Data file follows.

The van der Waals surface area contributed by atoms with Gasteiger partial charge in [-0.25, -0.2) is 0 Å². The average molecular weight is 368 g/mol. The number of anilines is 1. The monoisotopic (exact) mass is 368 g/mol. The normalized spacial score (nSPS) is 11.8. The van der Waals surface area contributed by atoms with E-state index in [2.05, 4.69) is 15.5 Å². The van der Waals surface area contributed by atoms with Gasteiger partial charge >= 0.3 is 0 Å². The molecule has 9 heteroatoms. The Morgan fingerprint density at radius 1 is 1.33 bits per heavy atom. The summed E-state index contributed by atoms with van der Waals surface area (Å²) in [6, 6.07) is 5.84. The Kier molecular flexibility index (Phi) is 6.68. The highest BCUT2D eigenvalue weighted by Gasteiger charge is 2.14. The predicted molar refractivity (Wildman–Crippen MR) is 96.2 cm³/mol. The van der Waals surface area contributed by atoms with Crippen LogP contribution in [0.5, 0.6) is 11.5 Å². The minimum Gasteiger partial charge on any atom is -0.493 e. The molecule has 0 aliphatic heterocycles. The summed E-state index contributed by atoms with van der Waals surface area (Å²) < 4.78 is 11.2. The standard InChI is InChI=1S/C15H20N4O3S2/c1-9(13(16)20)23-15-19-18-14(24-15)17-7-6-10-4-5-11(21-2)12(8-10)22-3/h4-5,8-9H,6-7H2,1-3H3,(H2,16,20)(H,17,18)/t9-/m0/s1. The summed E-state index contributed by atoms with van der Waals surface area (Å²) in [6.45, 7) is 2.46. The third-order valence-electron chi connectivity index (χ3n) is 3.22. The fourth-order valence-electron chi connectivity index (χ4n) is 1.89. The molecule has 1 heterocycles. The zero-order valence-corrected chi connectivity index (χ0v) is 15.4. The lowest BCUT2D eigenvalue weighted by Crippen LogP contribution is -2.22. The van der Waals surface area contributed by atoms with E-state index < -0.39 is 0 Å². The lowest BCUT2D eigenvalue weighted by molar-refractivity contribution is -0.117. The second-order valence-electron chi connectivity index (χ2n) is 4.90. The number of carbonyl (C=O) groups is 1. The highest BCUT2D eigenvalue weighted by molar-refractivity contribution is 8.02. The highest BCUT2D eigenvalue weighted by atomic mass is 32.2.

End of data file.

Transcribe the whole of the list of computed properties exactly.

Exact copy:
The van der Waals surface area contributed by atoms with Gasteiger partial charge in [-0.25, -0.2) is 0 Å². The average molecular weight is 368 g/mol. The number of anilines is 1. The monoisotopic (exact) mass is 368 g/mol. The normalized spacial score (nSPS) is 11.8. The van der Waals surface area contributed by atoms with E-state index in [2.05, 4.69) is 15.5 Å². The van der Waals surface area contributed by atoms with Gasteiger partial charge >= 0.3 is 0 Å². The molecule has 9 heteroatoms. The Morgan fingerprint density at radius 1 is 1.33 bits per heavy atom. The summed E-state index contributed by atoms with van der Waals surface area (Å²) in [6, 6.07) is 5.84. The Kier molecular flexibility index (Phi) is 6.68. The highest BCUT2D eigenvalue weighted by Gasteiger charge is 2.14. The predicted molar refractivity (Wildman–Crippen MR) is 96.2 cm³/mol. The van der Waals surface area contributed by atoms with Crippen LogP contribution in [0.5, 0.6) is 11.5 Å². The minimum Gasteiger partial charge on any atom is -0.493 e. The molecule has 0 aliphatic heterocycles. The summed E-state index contributed by atoms with van der Waals surface area (Å²) < 4.78 is 11.2. The standard InChI is InChI=1S/C15H20N4O3S2/c1-9(13(16)20)23-15-19-18-14(24-15)17-7-6-10-4-5-11(21-2)12(8-10)22-3/h4-5,8-9H,6-7H2,1-3H3,(H2,16,20)(H,17,18)/t9-/m0/s1. The summed E-state index contributed by atoms with van der Waals surface area (Å²) in [6.45, 7) is 2.46. The third-order valence-electron chi connectivity index (χ3n) is 3.22. The fourth-order valence-electron chi connectivity index (χ4n) is 1.89. The molecule has 1 heterocycles. The zero-order valence-corrected chi connectivity index (χ0v) is 15.4. The lowest BCUT2D eigenvalue weighted by Crippen LogP contribution is -2.22. The van der Waals surface area contributed by atoms with E-state index < -0.39 is 0 Å². The lowest BCUT2D eigenvalue weighted by molar-refractivity contribution is -0.117. The second-order valence-electron chi connectivity index (χ2n) is 4.90. The number of carbonyl (C=O) groups is 1. The highest BCUT2D eigenvalue weighted by molar-refractivity contribution is 8.02. The highest BCUT2D eigenvalue weighted by atomic mass is 32.2.